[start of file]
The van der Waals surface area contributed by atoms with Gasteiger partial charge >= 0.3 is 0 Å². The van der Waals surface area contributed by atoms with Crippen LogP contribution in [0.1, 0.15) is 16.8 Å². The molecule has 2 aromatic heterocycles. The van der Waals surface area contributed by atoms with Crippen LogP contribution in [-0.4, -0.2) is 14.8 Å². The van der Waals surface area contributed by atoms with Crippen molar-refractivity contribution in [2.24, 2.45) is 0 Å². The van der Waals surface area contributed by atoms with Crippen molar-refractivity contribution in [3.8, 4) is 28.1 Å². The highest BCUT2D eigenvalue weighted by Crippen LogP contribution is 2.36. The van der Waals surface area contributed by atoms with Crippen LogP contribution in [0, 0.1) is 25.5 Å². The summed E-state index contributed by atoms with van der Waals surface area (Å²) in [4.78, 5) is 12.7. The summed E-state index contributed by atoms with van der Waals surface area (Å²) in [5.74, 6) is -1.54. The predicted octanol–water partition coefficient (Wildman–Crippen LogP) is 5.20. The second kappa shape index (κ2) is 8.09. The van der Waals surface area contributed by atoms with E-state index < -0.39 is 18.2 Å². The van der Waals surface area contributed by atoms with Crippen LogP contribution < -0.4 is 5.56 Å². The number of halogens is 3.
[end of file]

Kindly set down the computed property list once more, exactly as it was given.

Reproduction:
The van der Waals surface area contributed by atoms with Gasteiger partial charge >= 0.3 is 0 Å². The van der Waals surface area contributed by atoms with Crippen LogP contribution in [0.1, 0.15) is 16.8 Å². The molecule has 2 aromatic heterocycles. The van der Waals surface area contributed by atoms with Crippen LogP contribution in [-0.4, -0.2) is 14.8 Å². The van der Waals surface area contributed by atoms with Crippen molar-refractivity contribution in [2.24, 2.45) is 0 Å². The van der Waals surface area contributed by atoms with Crippen molar-refractivity contribution in [3.8, 4) is 28.1 Å². The highest BCUT2D eigenvalue weighted by Crippen LogP contribution is 2.36. The van der Waals surface area contributed by atoms with Crippen LogP contribution in [0, 0.1) is 25.5 Å². The summed E-state index contributed by atoms with van der Waals surface area (Å²) in [4.78, 5) is 12.7. The summed E-state index contributed by atoms with van der Waals surface area (Å²) in [5.74, 6) is -1.54. The predicted octanol–water partition coefficient (Wildman–Crippen LogP) is 5.20. The second kappa shape index (κ2) is 8.09. The van der Waals surface area contributed by atoms with E-state index < -0.39 is 18.2 Å². The van der Waals surface area contributed by atoms with Crippen LogP contribution < -0.4 is 5.56 Å². The number of halogens is 3.